In the early morning of July 6, 1986, Karen and Dyke Rhoads were brutally stabbed to death in their bedroom in downstate Paris, Illinois. The killers then set the house afire in what police believed was an attempt to conceal evidence of the murders. Fearful residents demanded swift arrests.
On September 21, 1986, a local alcoholic and petty criminal, Darrell Herrington, told police that he was with Gordon “Randy” Steidl and Herbert R. Whitlock
when they went to the Rhoads’s house that July morning. He said he heard arguments, and saw the knife, bodies, and the blood. The trouble with Herrington’s grisly tale was that, by his own admission, he had been very drunk when the crimes occurred, and he flunked a lie-detector test. The police took his statement, filed it away, and didn’t give much credence to it.
Five months later, on February 16, 1987, Deborah Rienbolt, a certified nurse’s aide, unexpectedly came forward with a story about visiting a bar on the night before the murders where she saw Whitlock arguing with 27-year-old Dyke Rhoads for backing out of some unspecified deal. At another bar the same night, she said she saw Whitlock with her husband’s knife that he had previously borrowed from her and had returned the day after the murders. She said she heard him say he was going to “take care of a few people [who] know too much” and made a vague allusion to Karen Rhoads. Later that night, Rienbolt said that she encountered Steidl and Whitlock at yet another bar and went with them to the Rhoad’s house where she witnessed the murders. One detail of her statement was that she saw one of the killers beat one of the victims with a broken lamp.
With Rienbolt’s statement, coupled with Herrington’s statement, the police felt that they had a case. On February 19, 1987, the police arrested Steidl and Whitlock and, three weeks later, the Edgar County grand jury returned indictments charging them with the Rhoad’s murders.
During their separate jury trials, both Steidl and Whitlock took the stand and denied they had anything to do with the murders. They admitted being at bars looking for women, but said they had not been with either Rienbolt or Herrington. The women who had been with them that night corroborated their accounts. Inexplicably, the defense attorneys failed to call some potential witnesses who would have helped Steidl and Whitlock — a supervisor who would have said that Rienbolt was at work that night, not out boozing; a friend of Rienbolt would have contradicted her account of the evening; a Forensic pathologist would have testified the knife that Rienbolt provided could not have been the murder weapon because its blade was too short.
A jailhouse snitch, Ferlin Wells, testified that Steidl had confided to him, saying if he had thought Herrington would come forward, “he would have definitely taken care of him.” The prosecution also made a major issue of the broken lamp and that may have clinched their case. On May 22, 1987, Whitlock was acquitted of the murder of Dyke Rhoads, but was convicted of killing Karen Rhoads, and was sentenced to life in prison. In July 1987, Steidl was convicted of both murders and was sentenced to death on August 12, 1987.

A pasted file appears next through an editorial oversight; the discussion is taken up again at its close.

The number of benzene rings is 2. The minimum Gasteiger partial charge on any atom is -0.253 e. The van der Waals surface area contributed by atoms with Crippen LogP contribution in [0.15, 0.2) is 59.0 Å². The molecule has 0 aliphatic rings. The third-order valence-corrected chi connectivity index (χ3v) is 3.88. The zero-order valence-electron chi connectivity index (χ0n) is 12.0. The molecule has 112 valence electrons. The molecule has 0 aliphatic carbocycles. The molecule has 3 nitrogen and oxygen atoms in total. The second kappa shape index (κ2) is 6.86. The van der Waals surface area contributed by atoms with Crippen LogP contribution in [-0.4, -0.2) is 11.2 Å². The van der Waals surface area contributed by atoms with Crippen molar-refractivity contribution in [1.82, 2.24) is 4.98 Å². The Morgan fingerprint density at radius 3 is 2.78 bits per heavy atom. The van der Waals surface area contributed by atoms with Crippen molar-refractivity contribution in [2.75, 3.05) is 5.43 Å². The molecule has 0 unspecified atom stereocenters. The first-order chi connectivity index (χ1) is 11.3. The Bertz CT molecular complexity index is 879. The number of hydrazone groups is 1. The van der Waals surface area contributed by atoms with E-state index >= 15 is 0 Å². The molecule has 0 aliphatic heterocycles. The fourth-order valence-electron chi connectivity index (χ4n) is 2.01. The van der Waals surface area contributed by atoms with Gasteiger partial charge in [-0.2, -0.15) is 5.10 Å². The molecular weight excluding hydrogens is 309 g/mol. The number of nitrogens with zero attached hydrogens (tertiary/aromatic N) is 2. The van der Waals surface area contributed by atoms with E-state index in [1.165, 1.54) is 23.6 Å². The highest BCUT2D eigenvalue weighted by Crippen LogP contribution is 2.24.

Their state appeals went nowhere. But, on November 21, 1988, Herrington testified under oath before a court reporter that police had fed him information and urged him to change parts of his story. Then, on January 13, 1989, Rienbolt also came forward to admit that her testimony was a lie. But, a week after each recantation, they recanted their recantations and signed affidavits that their original testimonies were true. Steidl’s new attorney, Michael Metnick, and his investigator began reviewing the case. Rienbolt contacted them in 1996 and said that she wanted, finally, to tell the truth. They videotaped her on February 17, and part of the video appeared on a CBS “48 Hours” documentary about the case. Five days after her videotaped testimony, however, she once again recanted her statements.
A team of students from Northwestern University’s Medill School of Journalism began to look into the case and found several witnesses who had not been interviewed by police. Lieutenant Michael Callahan of the Illinois State Police, assigned to reinvestigate the case, concluded the men were innocent and accused prosecutors of not considering other suspects. Fire investigators determined the lamp had been intact during the crime, but was broken by the firefighters.
On December 11, 1996, the Illinois Supreme Court denied Steidl’s appeal for a new trial, but granted a new sentencing hearing on the ground that his attorney provided ineffective assistance at the sentencing phase of his trial. On February 18, 1999, Steidl was resentenced to life in prison after the prosecutors refused to pursue the death penalty.
Steidl finally won release on a federal writ of habeas corpus on June 17, 2003, and the prosecution dismissed the charges against him on May 28, 2004. Whitlock remained behind bars another three and a half years until the Illinois Appellate Court reversed his conviction, holding that exculpatory evidence had been withheld at his trial. Prosecutors dismissed the charges against him on January 8, 2008.
Randy Steidl filed a lawsuit against the Illinois State Police and settled for 2.5 million dollars in 2011. In 2013, Steidel settled his lawsuit against Paris police and Edgar County for $3.5 million. Herbert Whitlock settled his lawsuit against the Illinois State Police for an undisclosed amount.
— Center on Wrongful Convictions